FIG. 8C discloses the electronic processing chain from the phototransistor 47 to the coils 59 and 60 of the scribing head. The light-induced current in the phototransistor 47 is driven to the base of a transistor 190. The transistor 190 is biased to operate in a non-linear mode, i.e. the collector current is approximately an exponential function of the base current. The non-linear gain is adjusted by the "contrast" resistor 5. Two resistors, 191 and 192, maintain proper limits of the contrast. The non-linearity was found experimentally to result better image quality than linear transformation. This is similar to "gamma correction" of image density in the art of photography. The collector current is converted to a voltage by a resistor 193. This voltage is further amplified by a simple operational amplifier 194, such as National Semiconductor type LM 324, which is connected as an inverting amplifier by the resistors 195 and 196, and a bias voltage is generated by adding current to the summing point 197 by a resistor 180, connected to a potentiometer 7 which acts as a "brightness" control. The output of the amplifier 194 is monitored by voltmeter 6, to ease the adjustment of the contrast and brightness controls. The pulse rate of approximately 60 hertz is generated by a free running oscillator 198 which is implemented by the industry standard timer type 555 in its free running mode. The pulses from the oscillator 198 are driven to another 555 timer 199, which operates in a monostable mode, so that the pulse rate is controlled by the oscillator 181, and the pulse width is controlled by the output voltage of the amplifier 194. A transistor 200 is connected as a current source by three resistors 201 in order to get linear dependency of the pulse width as a function of the control voltage from the amplifier 194. The pulses of the timer 199 are driving the two electromagnets 59 and 60 of the scribing head 39 via two drive circuits. The first circuit is a two-stage amplifier which includes a PNP transistor 202 with two resistors 203, and another NPN driver transistor 204, such as 2N3055, with a base resistor 205. The opposite electromagnet has a similar driver 206, but this driver is preceeded by an open-collector logical inverter consisting of a transistor 207 and a resistor 208.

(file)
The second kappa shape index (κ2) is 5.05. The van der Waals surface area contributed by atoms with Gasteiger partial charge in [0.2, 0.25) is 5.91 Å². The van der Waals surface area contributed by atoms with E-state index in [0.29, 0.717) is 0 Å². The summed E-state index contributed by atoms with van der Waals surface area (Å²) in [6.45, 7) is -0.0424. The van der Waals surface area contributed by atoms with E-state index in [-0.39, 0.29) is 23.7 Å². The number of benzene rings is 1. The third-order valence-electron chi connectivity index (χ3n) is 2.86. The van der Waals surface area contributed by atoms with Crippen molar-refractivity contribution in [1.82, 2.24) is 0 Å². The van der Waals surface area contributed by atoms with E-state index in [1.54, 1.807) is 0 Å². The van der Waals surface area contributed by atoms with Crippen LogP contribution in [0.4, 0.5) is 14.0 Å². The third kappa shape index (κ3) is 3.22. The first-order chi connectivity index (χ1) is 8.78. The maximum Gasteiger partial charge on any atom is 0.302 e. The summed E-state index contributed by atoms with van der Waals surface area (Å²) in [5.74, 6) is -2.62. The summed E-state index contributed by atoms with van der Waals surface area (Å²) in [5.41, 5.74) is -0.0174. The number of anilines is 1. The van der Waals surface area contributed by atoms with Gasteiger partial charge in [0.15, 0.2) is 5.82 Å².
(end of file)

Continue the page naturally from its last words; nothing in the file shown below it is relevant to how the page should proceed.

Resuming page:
Whereas the embodiment for the imaging processing apparatus of this invention, as previously explained with respect to FIG. 2, is an example of the prototype of this invention, which operates quite effectively, and which may have industrial application, an example of a multi-scribing image reproducing apparatus of a more portable nature, and which may be used for small commercial operations, or even for domestic usage, is shown in FIG. 9. In this embodiment, the housing 150 mounting upon its base 151 has its frontal disposed control panel 152, functioning similarly to that which was previously described with respect to the apparatus shown in FIGS. 1 and 2. This particular apparatus is adaptable for receiving a cassette type food means to be imaged, and which will be subsequently explained, in greater detail, with a cassette designed for inserting within guide rails 153 and 154 of the turntable 155. An aperture, as at 156, is arranged for reception of the photograph or other pictorial image to be reproduced, as will be subsequently explained, with respect to the internal mechamisms that control the operations of this particular apparatus. And, it is also likely, although it is not shown, that any type of a tray means may be mounted laterally of this particular apparatus 150, in order to continuously feed the cassette means into the apparatus, for installation upon its turntable 155, to provide for continuous and repeated imaging of food means that may be used for decorating various culinary items, such as cakes, or the like. Automatic delivery means may function with any such carriage in order to automate this operation. A bridge means 157 is held up by means of spring supports 158, and is generally drawn down into a proximity relationship above the food means to be imaged by means of a control solenoid(s) 159. This drawing out of the bridge means 157 transfers the tips of the plurality of writing or scribing head means 160 into contact with the upper surface of any food means located upon the turntable 155. These scribing heads 160 are attached to for movement under the bridge means 157 by means of a shiftable carriage 161, the movement of which carriage, and its suspended scribing heads 160, is accomplished by means of a mechanized gear box 162. In also referring to FIG. 10, this gear box 162 is operatively associated with its feed screw 163 that provides for shifting of the carriage 161, during scribing operations of this apparatus. The aperture 156, as previously explained, being arranged through the central portion of the turntable 155, provides a location where the photograph or other means to be reproduced may be located, and to provide for its simultaneous rotation with the said turntable. The picture being reproduced is exposed to light coming from a light source 164, driven by its power supply 165, being respectively, an incandescent light bulb powered from a d.c. power supply. A direct current is used to avoid light flicker in the bulb 164. Light passes through a filter-condenser FIG. 166 that eliminates infrared radiation and shapes the spectral response of the light source to resemble white visible light most useful for good electrical reproduction of the image. This light is reflected or scattered from the photographic image, it is sensed by a semi-conductor light sensitive array 167. These may comprise an array of phototransistors, such as may be obtained from General Electric Company, Auburn, N.Y. under model number L14C1. The light after passing through the lens 168, and one of several filters 169, which have various spectral responses which are suitable for analysis of color components of the light, such as tristimulus components which are known in the art of colorimetry. The spectral response of said filters is also selected so as to compensate for the non-flat spectral response of the sensors 167. The combination of the light from the light source 164, the filter and condenser 166, from the photographic image contained within the aperture 156, and the lens 168, can be recognized and identified as an opaque projector to one familiar with the art of optical projection.